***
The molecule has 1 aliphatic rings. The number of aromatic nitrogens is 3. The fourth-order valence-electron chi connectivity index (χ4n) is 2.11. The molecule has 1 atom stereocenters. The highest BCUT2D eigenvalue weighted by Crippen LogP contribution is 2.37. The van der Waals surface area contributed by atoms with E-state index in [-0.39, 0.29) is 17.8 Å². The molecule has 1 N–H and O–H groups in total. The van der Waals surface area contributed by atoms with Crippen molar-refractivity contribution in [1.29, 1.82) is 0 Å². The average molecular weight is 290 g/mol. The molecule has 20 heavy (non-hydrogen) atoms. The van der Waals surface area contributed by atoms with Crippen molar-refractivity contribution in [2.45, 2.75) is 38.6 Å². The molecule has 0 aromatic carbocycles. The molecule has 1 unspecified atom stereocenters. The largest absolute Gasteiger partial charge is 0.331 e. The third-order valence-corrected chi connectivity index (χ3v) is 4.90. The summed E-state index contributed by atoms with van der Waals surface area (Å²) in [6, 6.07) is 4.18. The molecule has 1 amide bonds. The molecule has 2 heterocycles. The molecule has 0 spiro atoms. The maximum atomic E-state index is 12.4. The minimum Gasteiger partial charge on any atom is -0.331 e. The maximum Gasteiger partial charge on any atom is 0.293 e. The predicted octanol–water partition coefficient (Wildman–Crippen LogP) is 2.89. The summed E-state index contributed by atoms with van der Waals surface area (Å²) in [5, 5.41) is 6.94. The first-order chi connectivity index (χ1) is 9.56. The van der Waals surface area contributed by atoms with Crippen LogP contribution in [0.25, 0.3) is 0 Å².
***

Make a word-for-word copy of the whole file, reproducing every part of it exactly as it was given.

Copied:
The molecule has 1 aliphatic rings. The number of aromatic nitrogens is 3. The fourth-order valence-electron chi connectivity index (χ4n) is 2.11. The molecule has 1 atom stereocenters. The highest BCUT2D eigenvalue weighted by Crippen LogP contribution is 2.37. The van der Waals surface area contributed by atoms with E-state index in [-0.39, 0.29) is 17.8 Å². The molecule has 1 N–H and O–H groups in total. The van der Waals surface area contributed by atoms with Crippen molar-refractivity contribution in [1.29, 1.82) is 0 Å². The average molecular weight is 290 g/mol. The molecule has 20 heavy (non-hydrogen) atoms. The van der Waals surface area contributed by atoms with Crippen molar-refractivity contribution in [2.45, 2.75) is 38.6 Å². The molecule has 0 aromatic carbocycles. The molecule has 1 unspecified atom stereocenters. The largest absolute Gasteiger partial charge is 0.331 e. The third-order valence-corrected chi connectivity index (χ3v) is 4.90. The summed E-state index contributed by atoms with van der Waals surface area (Å²) in [6, 6.07) is 4.18. The molecule has 1 amide bonds. The molecule has 2 heterocycles. The molecule has 0 spiro atoms. The maximum atomic E-state index is 12.4. The minimum Gasteiger partial charge on any atom is -0.331 e. The maximum Gasteiger partial charge on any atom is 0.293 e. The predicted octanol–water partition coefficient (Wildman–Crippen LogP) is 2.89. The summed E-state index contributed by atoms with van der Waals surface area (Å²) in [5, 5.41) is 6.94. The first-order chi connectivity index (χ1) is 9.56. The van der Waals surface area contributed by atoms with Crippen LogP contribution in [0.25, 0.3) is 0 Å².